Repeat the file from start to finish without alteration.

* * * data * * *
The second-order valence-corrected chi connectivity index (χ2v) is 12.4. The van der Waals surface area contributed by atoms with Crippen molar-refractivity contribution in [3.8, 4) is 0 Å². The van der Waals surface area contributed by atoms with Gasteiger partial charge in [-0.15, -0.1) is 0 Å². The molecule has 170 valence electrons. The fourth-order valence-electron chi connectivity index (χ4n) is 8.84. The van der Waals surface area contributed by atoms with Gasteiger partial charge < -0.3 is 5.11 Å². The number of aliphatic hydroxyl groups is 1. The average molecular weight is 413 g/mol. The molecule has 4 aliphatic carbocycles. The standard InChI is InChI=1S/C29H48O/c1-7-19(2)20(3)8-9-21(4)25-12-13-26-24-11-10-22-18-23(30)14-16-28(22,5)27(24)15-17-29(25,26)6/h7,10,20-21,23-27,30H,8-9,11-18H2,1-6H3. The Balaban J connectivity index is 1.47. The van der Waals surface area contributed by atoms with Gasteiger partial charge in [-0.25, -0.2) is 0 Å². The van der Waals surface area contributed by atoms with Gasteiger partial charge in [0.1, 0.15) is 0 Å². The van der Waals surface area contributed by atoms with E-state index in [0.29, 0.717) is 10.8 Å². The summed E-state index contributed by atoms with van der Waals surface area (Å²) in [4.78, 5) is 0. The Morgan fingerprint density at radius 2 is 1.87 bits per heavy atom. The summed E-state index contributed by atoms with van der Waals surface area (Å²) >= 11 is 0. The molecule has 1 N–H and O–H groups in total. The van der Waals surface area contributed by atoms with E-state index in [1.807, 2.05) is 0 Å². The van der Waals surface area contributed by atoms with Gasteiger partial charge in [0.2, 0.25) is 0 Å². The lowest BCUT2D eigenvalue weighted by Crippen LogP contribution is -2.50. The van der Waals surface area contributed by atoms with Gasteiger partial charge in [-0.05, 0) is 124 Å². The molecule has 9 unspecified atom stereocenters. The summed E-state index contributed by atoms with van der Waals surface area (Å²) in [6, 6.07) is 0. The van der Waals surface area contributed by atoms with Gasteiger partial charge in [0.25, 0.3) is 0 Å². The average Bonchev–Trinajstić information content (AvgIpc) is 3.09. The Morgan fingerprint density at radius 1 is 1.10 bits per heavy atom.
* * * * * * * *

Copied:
The second-order valence-corrected chi connectivity index (χ2v) is 12.4. The van der Waals surface area contributed by atoms with Crippen molar-refractivity contribution in [3.8, 4) is 0 Å². The van der Waals surface area contributed by atoms with Gasteiger partial charge in [-0.15, -0.1) is 0 Å². The molecule has 170 valence electrons. The fourth-order valence-electron chi connectivity index (χ4n) is 8.84. The van der Waals surface area contributed by atoms with Gasteiger partial charge < -0.3 is 5.11 Å². The number of aliphatic hydroxyl groups is 1. The average molecular weight is 413 g/mol. The molecule has 4 aliphatic carbocycles. The standard InChI is InChI=1S/C29H48O/c1-7-19(2)20(3)8-9-21(4)25-12-13-26-24-11-10-22-18-23(30)14-16-28(22,5)27(24)15-17-29(25,26)6/h7,10,20-21,23-27,30H,8-9,11-18H2,1-6H3. The Balaban J connectivity index is 1.47. The van der Waals surface area contributed by atoms with Gasteiger partial charge in [-0.25, -0.2) is 0 Å². The van der Waals surface area contributed by atoms with Gasteiger partial charge in [0.1, 0.15) is 0 Å². The van der Waals surface area contributed by atoms with E-state index in [0.29, 0.717) is 10.8 Å². The summed E-state index contributed by atoms with van der Waals surface area (Å²) in [4.78, 5) is 0. The Morgan fingerprint density at radius 2 is 1.87 bits per heavy atom. The summed E-state index contributed by atoms with van der Waals surface area (Å²) >= 11 is 0. The molecule has 1 N–H and O–H groups in total. The van der Waals surface area contributed by atoms with E-state index in [1.807, 2.05) is 0 Å². The van der Waals surface area contributed by atoms with Gasteiger partial charge in [0.2, 0.25) is 0 Å². The lowest BCUT2D eigenvalue weighted by Crippen LogP contribution is -2.50. The van der Waals surface area contributed by atoms with Gasteiger partial charge in [-0.05, 0) is 124 Å². The molecule has 9 unspecified atom stereocenters. The summed E-state index contributed by atoms with van der Waals surface area (Å²) in [6, 6.07) is 0. The van der Waals surface area contributed by atoms with Gasteiger partial charge in [0.25, 0.3) is 0 Å². The average Bonchev–Trinajstić information content (AvgIpc) is 3.09. The Morgan fingerprint density at radius 1 is 1.10 bits per heavy atom.